A CPA questionnaire for financial planner referrals
As CPAs, your clients may ask you to make a referral or recommendation for a financial advisor. Now more than ever, it's important to ensure that this responsibility is balanced by both your personal and professional opinion so that your clients can attain and maintain financial independence.
Below are nine key questions you should ask before referring clients to an advisor.
1. Do you serve clients in a fiduciary capacity? Unlike the public accounting profession, where every CPA functions as a fiduciary, in the financial world true fiduciaries are difficult to identify.
Most in the financial industry adhere to the "suitability" standard - meaning that they only have to document an explanation of why their investment advice was reasonably justified for a client. That said, an advisor operating under this standard could still win an incentive prize to Hawaii for referring clients to a particular "suitable" investment. Most suitability-based financial advisors work under commission-based sales models, but this is not always the case. The line is often blurred between functioning as a fiduciary and almost functioning in a fiduciary capacity.
To be sure, ask the advisor to put in writing whether they uphold the fiduciary standard. Also, ask if they have a client bill of rights.
2. How are you compensated? Insist that the advisor disclose all sources of compensation. And don't become confused by yet another set of tricky terminology used in the industry: advisors who are "fee-only" and "fee-based." Fee-only means an advisor is paid a flat fee, a percentage of the value of a client's assets or an hourly fee. The compensation structure eliminates conflicts of interest because there's no commission. Fee-based means an advisor takes either fees or commissions on products or services they sell.
Some financial advisors are strictly fee-only, some are solely fee-based and others are a combination of both. Ideally, fee-only compensation ensures impartial judgment. However, there are some highly qualified fee-based financial advisors, so evaluate this on a case-by-case basis.
Also, ask the advisor if they accept any "soft-dollar" payments - i.e., some benefit for referring products or services. For example, in exchange for referrals, some companies provide advisors with upgraded computer terminals, which cost thousands of dollars. The Securities and Exchange Commission requires that every financial advisor disclose any soft-dollar payments in their Form ADV.
3. Can you provide professional references? The SEC forbids advisors from disclosing any client references. Therefore, ask for professional references - preferably those who are attorneys or CPAs. Both of these types of professionals can provide insightful references because they have a basis for comparison in working with various financial advisors.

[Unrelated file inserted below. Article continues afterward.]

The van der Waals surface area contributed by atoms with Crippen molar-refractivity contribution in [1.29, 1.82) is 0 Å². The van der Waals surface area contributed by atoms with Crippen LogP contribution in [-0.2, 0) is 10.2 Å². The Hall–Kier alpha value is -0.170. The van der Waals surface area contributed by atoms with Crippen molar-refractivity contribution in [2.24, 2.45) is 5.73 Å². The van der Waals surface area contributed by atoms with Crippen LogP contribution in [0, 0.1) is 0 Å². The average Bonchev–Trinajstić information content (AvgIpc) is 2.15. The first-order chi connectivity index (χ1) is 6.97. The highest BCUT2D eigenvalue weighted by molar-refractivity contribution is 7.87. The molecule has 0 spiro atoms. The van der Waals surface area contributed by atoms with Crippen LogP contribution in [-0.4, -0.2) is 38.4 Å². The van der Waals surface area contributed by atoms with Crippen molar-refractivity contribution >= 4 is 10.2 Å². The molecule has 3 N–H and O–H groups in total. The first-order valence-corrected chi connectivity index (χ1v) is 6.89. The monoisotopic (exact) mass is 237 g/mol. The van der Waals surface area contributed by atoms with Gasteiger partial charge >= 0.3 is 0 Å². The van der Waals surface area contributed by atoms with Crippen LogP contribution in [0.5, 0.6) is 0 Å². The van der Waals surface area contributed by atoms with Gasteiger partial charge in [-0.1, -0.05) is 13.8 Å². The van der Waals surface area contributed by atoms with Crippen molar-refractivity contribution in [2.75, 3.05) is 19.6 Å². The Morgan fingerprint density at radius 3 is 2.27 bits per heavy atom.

4. Do you have any disciplinary action against you? Inquire about disciplinary actions brought by any organization. Any regulatory disciplinary actions or judgments would be present on the advisor's U-4 Form. If there is anything present, have them explain it.
5. Do you have an independent custodian for client assets? In the Bernie Madoff world we now live in, it's also important to ask if the client's assets are held by an independent custodian. In the Madoff situation, all of his clients' money was accounted for only by Madoff's firm, which was generating false statements.
6. What is your ratio of clients to investment advisors? Ideally, the financial planning and investment advisory firm should have, at most, a ratio of 50 clients per investment advisor (50:1). Since financial advising is an ongoing, comprehensive process, the ratio should be low so that your client receives individualized attention.
7. May I see Part I of your Form ADV? If the advisor is a registered investment advisor, ask for Form ADV - Part I and II. All RIAs are required to show their clients Part II of this document. However, just as important - if not more so - is Part I. For example, it tells you the number of employees in the firm and how many of them are involved in an investment function. The form also discloses all formal compensation agreements that could potentially serve as conflicts of interest.
8. How is your portfolio invested? Ask the advisor if they invest their money the same way that they invest money for clients.
9. What is the total cost of services? Ask the financial advisor to provide an estimate of total annual costs as a percentage of the portfolio. The estimate should include a breakdown of visible and less visible costs. Visible costs include commissions and advisor fees. Less visible costs include expense ratios on mutual funds, transaction fees, and whether the financial advisor gets some sort of credit toward that Hawaiian trip.
In addition to these questions, inquire into the advisor's education and other credentials. Furthermore, make sure the financial advisor is someone whom your clients will actually like. Financial advising involves divulging personal information, and if you don't find the referral source likable, it's likely that your clients will feel the same.
Kimberly Sterling, CPA, CFP, is president and a shareholder at Orlando, Fla.-based Resource Consulting Group (www.resourceconsulting.com), a fee-only financial planning and investment advisory firm. Reach her at kimberlys
(c) 2009 Accounting Today and SourceMedia, Inc. All Rights Reserved.
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